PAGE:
The Alaska Board of Fisheries and North Pacific Fishery Management Council announced last week that the Alaska snow crab harvest has been canceled for the first time ever after billions have disappeared from the Bering Sea. According to Benjamin Daly, a researcher with the Alaska Department of Fish and Game, the snow crab population shrank from around 8 billion in 2018 to 1 billion in 2021. Officials say overfishing is not to blame, and cite the possible effect of warming waters due to climate change.


Here are four ways Putin could turn the tide in Ukraine

Ukraine's recent successes on the battlefield have put pressure on Vladimir Putin, who has launched what appear to be desperate attacks on civilians and infrastructure in response. Experts warn that it is dangerous to believe that Russia is bound to fail. Christoph B. Schiltz, writing for German daily Die Welt, looks at the four options that Putin has ahead of him in order to strike back.

🎯 Option 1: targeting key infrastructure. There is much to suggest that Putin will continue to intensify the attacks on Ukrainian infrastructure that have been underway for days. “Moscow has regained the initiative with the latest missile attacks. Putin is being celebrated for this on social networks. What is crucial for him is that as long as the people of Russia stand behind the tyrant, they will continue to fight,” says Commander Markus Reisner of the Defense Ministry in Vienna.

🇧🇾 Option 2: help from Belarus. Call it: the Belarus card. Moscow and Minsk have recently formed a "joint regional force" in Belarus. Satellite images show that the new unit is currently moving towards the Ukrainian border. In the short term, Moscow could relatively easily attack targets near the border on Ukrainian territory, such as Kovel or Korostov, which lie directly on the highway from Lublin in Poland to Kyiv.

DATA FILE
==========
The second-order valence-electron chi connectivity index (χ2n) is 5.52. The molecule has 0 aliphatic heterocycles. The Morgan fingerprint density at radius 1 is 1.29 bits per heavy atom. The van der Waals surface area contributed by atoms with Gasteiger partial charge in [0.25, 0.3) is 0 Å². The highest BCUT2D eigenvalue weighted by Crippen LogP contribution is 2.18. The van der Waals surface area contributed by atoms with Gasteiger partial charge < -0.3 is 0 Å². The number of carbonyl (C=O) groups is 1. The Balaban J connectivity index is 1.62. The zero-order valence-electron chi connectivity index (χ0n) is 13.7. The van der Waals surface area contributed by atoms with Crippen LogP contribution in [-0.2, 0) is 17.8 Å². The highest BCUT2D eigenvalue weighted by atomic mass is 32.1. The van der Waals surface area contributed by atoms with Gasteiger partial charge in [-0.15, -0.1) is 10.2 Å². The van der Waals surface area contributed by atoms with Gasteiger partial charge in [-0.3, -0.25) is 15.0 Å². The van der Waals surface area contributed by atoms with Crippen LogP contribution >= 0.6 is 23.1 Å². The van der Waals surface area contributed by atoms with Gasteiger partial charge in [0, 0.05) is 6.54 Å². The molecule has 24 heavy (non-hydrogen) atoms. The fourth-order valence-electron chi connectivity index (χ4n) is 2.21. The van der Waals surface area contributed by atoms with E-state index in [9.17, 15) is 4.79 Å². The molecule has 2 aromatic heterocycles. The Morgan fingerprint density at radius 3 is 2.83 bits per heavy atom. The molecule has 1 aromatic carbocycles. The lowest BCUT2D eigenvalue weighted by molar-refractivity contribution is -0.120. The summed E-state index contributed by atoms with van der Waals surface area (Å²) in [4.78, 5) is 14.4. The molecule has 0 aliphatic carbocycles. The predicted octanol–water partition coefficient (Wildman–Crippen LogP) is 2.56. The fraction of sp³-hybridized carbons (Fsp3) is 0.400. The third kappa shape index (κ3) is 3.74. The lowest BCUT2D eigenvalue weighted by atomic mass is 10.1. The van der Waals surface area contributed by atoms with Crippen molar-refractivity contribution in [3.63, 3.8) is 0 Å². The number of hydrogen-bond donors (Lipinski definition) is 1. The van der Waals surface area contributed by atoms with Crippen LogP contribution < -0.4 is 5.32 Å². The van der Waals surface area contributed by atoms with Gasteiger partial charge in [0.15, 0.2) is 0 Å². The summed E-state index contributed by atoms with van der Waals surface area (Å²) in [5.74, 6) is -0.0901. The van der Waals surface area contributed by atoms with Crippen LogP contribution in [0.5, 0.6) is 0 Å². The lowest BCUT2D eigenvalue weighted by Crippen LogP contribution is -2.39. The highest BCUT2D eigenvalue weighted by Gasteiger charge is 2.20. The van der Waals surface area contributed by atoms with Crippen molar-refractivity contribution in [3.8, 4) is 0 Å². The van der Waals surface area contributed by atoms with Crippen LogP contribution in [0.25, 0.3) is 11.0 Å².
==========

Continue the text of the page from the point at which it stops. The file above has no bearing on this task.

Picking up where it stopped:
💥 Option 3: hybrid attacks against the West. Moscow could disrupt Elon Musk's Starlink satellite communications system, making attacks and communications by Ukrainians much more difficult. It is possible that this has already happened at times. In addition, Russia could fuel conflicts in Syria, in Libya or in the Sahel. The consequence: new waves of refugees toward Europe. Or Moscow could attack critical infrastructure in Western countries through cyberattacks.

🎖️ Option 4: long-term mobilization. The long-term mobilization of up to 30 million Russian reservists over the course of 2023, while Ukraine has far fewer people available. “If you want to conquer or regain a country, you need infantry,” says Reisner. “Afghanistan has shown that it's not the F-16 fighter-bombers that decide a war, but who has their foot in the villages, like the Taliban.”

➡️ Read more on Worldcrunch.com


“Lula, stop lying, it's bad for you at your age.”

— The gloves came off between Brazil’s far-right incumbent President Jair Bolsonaro and his leftist rival Luiz Inacio “Lula” da Silva as the two roamed the stage and traded insults during the first televised debate of the run-off for the presidency in Brazil. The current leader repeatedly referenced his opponent’s sentence for corruption, while Lula counter attacked by mentioning Bolsonaro’s disastrous management of the pandemic: “Your negligence led to 680,000 people dying, when more than half could have been saved.” Brazilian voters will go to the polls on Oct. 30 for the runoff.


Rescue efforts are underway after drone attacks hit the Shevchenkivskyi district of Ukraine’s capital Kyiv. — Photo: @HromadskeUA via Twitter

✍️ Newsletter by Anne-Sophie Goninet, Laure Gautherin and Sophia Constantino

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Mapping The Patriarchy: Where Nine Out Of 10 Streets Are Named After Men

The Mapping Diversity platform examined maps of 30 cities across 17 European countries, finding that women are severely underrepresented in the group of those who name streets and squares. The one (unsurprising) exception: The Virgin Mary.

Photo of Via della Madonna dei Monti in Rome, Italy.

Via della Madonna dei Monti in Rome, Italy.

Eugenia Nicolosi

ROME — The culture at the root of violence and discrimination against women is not taught in school, but is perpetuated day after day in the world around us: from commercial to cultural products, from advertising to toys. Even the public spaces we pass through every day, for example, are almost exclusively dedicated to men: war heroes, composers, scientists and poets are everywhere, a constant reminder of the value society gives them.

For the past few years, the study of urban planning has been intertwined with that of feminist toponymy — the study of the importance of names, and how and why we name things.